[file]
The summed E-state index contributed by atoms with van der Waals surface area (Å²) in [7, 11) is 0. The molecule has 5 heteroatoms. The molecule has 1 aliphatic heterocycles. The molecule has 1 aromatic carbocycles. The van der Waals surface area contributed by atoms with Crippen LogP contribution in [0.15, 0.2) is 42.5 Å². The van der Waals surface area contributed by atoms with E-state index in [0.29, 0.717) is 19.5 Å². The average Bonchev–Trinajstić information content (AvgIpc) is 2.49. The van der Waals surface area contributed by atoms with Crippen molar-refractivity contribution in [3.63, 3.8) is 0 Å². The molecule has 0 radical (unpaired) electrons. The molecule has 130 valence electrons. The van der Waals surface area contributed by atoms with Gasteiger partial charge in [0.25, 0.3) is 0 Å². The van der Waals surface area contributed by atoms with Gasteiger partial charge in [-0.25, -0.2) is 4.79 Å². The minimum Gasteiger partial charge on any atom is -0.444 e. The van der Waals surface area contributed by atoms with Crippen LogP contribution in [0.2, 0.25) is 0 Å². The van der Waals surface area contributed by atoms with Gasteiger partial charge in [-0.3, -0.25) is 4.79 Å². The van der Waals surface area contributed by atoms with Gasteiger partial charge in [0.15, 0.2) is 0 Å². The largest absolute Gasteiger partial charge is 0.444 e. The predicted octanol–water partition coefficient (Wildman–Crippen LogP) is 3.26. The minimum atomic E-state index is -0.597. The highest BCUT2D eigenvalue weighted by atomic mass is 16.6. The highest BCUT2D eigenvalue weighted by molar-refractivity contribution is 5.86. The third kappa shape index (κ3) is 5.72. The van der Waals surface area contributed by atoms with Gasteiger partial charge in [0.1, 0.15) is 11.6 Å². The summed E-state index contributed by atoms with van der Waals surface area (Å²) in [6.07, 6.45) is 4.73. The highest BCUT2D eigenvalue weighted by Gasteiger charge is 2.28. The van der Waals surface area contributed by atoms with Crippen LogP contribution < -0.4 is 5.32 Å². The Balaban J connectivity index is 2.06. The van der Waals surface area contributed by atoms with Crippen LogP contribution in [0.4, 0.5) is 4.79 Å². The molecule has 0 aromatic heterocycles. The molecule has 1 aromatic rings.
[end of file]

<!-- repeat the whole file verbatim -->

The summed E-state index contributed by atoms with van der Waals surface area (Å²) in [7, 11) is 0. The molecule has 5 heteroatoms. The molecule has 1 aliphatic heterocycles. The molecule has 1 aromatic carbocycles. The van der Waals surface area contributed by atoms with Crippen LogP contribution in [0.15, 0.2) is 42.5 Å². The van der Waals surface area contributed by atoms with E-state index in [0.29, 0.717) is 19.5 Å². The average Bonchev–Trinajstić information content (AvgIpc) is 2.49. The van der Waals surface area contributed by atoms with Crippen molar-refractivity contribution in [3.63, 3.8) is 0 Å². The molecule has 0 radical (unpaired) electrons. The molecule has 130 valence electrons. The van der Waals surface area contributed by atoms with Gasteiger partial charge in [0.25, 0.3) is 0 Å². The van der Waals surface area contributed by atoms with Gasteiger partial charge in [-0.25, -0.2) is 4.79 Å². The minimum Gasteiger partial charge on any atom is -0.444 e. The van der Waals surface area contributed by atoms with Crippen LogP contribution in [0.2, 0.25) is 0 Å². The van der Waals surface area contributed by atoms with Gasteiger partial charge in [-0.3, -0.25) is 4.79 Å². The van der Waals surface area contributed by atoms with Gasteiger partial charge in [0.15, 0.2) is 0 Å². The largest absolute Gasteiger partial charge is 0.444 e. The predicted octanol–water partition coefficient (Wildman–Crippen LogP) is 3.26. The minimum atomic E-state index is -0.597. The highest BCUT2D eigenvalue weighted by atomic mass is 16.6. The highest BCUT2D eigenvalue weighted by molar-refractivity contribution is 5.86. The third kappa shape index (κ3) is 5.72. The van der Waals surface area contributed by atoms with Gasteiger partial charge in [0.1, 0.15) is 11.6 Å². The summed E-state index contributed by atoms with van der Waals surface area (Å²) in [6.07, 6.45) is 4.73. The highest BCUT2D eigenvalue weighted by Gasteiger charge is 2.28. The van der Waals surface area contributed by atoms with Crippen LogP contribution < -0.4 is 5.32 Å². The Balaban J connectivity index is 2.06. The van der Waals surface area contributed by atoms with Crippen LogP contribution in [0.4, 0.5) is 4.79 Å². The molecule has 0 aromatic heterocycles. The molecule has 1 aromatic rings.